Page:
Movie Review - Race (2015)

I just reviewed a movie, Game Face, that detailed the life of a black athlete in college. While the obvious focus was that athlete's efforts toward his particular sport, something is lost and a person's worth is minimized when his athletic side is the only or sole focus. For example, at no point did we learn what the black athlete in college was studying in said college. We never learned what his major was in said college, or if he had any other interests academically, which is a depiction that is troublesome.

In John Singleton's Higher Learning (1995), Omar Epps plays Malik Williams, an African-American, track star who is called out for not focusing on his academics. Malik doesn't like being valued only for what he can do on the field, saying at one point, "I ain't no dumb athlete." Once he becomes emboldened to resist the label and stereotype that black men are only good for their bodies and not their minds, a stereotype that goes back to slavery, Malik lashes out at other track stars like one played by Morris Chestnut. Chestnut's character criticizes Malik for losing interest in college athletics and Malik fires back saying that Chestnut's character is condemned only to be good at running track-and-field and nothing else "like a horse." It's an obvious insult to compare a man to an animal that's only useful for being able to move its legs quickly and not its intelligence.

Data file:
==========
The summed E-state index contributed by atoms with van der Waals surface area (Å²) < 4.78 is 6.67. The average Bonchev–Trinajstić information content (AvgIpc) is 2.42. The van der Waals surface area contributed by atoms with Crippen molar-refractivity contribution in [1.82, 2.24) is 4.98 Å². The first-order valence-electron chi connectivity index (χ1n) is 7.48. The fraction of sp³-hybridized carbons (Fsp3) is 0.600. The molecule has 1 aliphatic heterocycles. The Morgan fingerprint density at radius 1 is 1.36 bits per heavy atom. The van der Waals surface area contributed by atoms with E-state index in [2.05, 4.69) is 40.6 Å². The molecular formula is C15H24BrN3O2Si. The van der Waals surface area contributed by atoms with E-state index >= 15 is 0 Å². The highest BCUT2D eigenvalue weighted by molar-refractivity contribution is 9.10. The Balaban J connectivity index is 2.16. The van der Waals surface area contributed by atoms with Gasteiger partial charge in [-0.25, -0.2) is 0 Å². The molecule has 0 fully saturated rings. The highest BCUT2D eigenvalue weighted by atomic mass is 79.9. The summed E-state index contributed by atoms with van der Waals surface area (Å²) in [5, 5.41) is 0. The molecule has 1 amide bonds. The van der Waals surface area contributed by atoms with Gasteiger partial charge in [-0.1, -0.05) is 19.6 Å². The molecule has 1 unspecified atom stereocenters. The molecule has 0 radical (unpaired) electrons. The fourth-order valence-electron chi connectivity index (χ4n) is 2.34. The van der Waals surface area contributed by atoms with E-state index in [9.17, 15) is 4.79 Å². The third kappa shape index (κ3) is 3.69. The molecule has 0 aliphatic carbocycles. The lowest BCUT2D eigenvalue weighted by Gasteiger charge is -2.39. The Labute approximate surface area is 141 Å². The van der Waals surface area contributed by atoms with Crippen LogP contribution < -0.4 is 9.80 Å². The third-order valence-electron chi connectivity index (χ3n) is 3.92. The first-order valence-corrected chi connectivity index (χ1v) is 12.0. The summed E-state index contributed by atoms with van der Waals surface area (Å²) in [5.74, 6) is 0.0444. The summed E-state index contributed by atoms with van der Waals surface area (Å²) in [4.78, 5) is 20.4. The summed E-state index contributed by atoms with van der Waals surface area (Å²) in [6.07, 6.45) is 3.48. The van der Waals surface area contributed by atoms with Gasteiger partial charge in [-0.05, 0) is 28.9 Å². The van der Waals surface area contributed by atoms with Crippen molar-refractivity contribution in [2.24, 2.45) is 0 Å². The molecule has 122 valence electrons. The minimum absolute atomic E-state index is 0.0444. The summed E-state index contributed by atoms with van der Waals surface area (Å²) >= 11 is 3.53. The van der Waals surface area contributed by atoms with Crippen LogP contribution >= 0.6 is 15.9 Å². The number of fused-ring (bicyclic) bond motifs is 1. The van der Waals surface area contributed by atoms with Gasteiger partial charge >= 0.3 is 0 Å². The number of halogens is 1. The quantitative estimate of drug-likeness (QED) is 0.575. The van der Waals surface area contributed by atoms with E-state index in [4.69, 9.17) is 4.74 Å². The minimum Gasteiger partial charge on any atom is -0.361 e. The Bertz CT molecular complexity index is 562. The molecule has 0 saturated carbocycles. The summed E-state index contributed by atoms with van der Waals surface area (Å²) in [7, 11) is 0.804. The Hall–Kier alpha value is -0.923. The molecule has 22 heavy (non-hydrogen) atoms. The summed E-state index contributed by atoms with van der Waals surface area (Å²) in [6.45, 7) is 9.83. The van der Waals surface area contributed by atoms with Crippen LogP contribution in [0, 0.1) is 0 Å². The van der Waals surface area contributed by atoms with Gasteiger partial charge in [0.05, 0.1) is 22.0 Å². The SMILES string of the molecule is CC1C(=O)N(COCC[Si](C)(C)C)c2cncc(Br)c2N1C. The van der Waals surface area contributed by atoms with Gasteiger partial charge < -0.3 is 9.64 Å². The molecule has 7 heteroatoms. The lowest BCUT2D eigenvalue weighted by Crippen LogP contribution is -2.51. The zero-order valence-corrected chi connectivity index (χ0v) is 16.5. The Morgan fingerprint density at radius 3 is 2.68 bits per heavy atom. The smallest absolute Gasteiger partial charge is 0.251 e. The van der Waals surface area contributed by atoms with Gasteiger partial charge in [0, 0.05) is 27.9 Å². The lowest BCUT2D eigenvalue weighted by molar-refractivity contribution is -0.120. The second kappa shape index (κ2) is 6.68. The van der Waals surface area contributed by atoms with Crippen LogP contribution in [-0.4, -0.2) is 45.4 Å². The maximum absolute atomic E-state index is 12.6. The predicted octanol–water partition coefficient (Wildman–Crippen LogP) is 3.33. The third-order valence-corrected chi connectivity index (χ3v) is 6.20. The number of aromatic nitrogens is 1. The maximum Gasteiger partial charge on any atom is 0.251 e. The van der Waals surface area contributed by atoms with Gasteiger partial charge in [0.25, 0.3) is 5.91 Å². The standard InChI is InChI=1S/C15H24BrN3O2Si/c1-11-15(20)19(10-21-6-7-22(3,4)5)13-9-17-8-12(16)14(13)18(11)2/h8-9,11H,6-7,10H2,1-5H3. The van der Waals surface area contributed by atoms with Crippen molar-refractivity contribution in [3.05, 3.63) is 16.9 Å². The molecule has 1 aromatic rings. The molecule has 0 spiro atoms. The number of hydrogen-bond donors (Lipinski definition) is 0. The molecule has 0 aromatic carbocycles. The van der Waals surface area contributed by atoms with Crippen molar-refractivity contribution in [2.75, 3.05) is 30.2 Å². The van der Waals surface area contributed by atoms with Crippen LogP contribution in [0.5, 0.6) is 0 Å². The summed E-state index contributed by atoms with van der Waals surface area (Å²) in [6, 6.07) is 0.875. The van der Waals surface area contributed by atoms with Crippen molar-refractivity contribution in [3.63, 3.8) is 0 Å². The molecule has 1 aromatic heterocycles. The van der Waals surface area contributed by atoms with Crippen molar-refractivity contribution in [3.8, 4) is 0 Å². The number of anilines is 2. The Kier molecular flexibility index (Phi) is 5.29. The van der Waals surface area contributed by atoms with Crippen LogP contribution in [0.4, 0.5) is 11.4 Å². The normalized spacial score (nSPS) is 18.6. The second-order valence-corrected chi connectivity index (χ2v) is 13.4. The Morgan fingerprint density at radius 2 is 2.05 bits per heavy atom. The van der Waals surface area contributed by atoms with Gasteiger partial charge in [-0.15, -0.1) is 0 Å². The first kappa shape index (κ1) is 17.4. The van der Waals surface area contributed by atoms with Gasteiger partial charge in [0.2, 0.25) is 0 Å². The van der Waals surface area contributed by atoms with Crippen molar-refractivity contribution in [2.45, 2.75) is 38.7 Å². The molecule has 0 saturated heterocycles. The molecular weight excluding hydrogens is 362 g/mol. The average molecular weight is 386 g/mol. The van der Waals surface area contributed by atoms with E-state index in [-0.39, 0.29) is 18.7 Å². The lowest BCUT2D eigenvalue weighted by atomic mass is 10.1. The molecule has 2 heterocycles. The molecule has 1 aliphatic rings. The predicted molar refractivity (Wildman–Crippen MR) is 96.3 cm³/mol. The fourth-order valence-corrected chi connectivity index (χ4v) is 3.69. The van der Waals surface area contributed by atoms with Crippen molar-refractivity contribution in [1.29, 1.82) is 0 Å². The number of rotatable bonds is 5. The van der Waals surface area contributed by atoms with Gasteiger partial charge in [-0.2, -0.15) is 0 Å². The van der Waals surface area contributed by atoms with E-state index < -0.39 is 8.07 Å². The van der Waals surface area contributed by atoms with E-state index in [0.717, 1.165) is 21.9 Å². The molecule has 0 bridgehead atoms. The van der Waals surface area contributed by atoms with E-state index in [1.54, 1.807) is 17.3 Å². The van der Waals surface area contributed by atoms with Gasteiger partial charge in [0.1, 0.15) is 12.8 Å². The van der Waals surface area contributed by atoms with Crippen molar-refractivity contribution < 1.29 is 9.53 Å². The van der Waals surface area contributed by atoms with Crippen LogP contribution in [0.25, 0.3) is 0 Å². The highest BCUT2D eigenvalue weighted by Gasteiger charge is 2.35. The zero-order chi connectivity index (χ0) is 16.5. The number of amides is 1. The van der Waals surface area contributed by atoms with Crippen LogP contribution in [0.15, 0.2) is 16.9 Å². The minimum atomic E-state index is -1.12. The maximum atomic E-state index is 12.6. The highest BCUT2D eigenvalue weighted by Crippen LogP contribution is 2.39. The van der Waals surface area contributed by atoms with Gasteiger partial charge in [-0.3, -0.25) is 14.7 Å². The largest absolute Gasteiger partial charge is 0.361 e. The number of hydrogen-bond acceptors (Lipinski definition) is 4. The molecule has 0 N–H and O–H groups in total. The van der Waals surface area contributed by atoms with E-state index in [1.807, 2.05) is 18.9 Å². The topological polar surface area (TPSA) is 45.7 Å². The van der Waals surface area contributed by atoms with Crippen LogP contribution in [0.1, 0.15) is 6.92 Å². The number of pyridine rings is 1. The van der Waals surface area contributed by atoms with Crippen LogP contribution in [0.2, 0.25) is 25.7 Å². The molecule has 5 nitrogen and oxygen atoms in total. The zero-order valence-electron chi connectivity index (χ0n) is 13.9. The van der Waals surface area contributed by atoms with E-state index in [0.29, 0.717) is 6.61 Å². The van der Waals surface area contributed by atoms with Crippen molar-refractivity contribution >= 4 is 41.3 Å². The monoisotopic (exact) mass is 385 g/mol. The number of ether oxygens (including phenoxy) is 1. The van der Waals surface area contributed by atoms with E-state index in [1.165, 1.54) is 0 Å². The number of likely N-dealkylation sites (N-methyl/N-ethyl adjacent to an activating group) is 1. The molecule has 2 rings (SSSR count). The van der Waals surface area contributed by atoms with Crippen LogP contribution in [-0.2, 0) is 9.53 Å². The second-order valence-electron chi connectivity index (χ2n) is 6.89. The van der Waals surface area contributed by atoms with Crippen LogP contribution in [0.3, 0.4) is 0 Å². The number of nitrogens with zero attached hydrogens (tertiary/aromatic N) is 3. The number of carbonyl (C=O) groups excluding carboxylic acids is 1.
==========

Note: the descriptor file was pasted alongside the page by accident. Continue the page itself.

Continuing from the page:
Singleton's film was in a way trying to resist that insult and that stereotype, which again have been on black men going all the way back to slavery. Black men weren't seen as human but as animals, literal work-horses. Singleton made the brilliant connection that college athletics were also putting black men into that work-horse category. The unreleased documentary The Business of Amateurs by Bob DeMars details this exploitation of NCAA athletes.

Directed by Emmy-winner Stephen Hopkins (The Life and Death of Peter Sellers and 24), and written by Joe Shrapnel and Anna Waterhouse, this film doesn't seem to resist that insult and stereotype that Singleton addressed head-on and surpassed. Unfortunately, this film reinforces that awful insult and stereotype. This film promotes it in fact.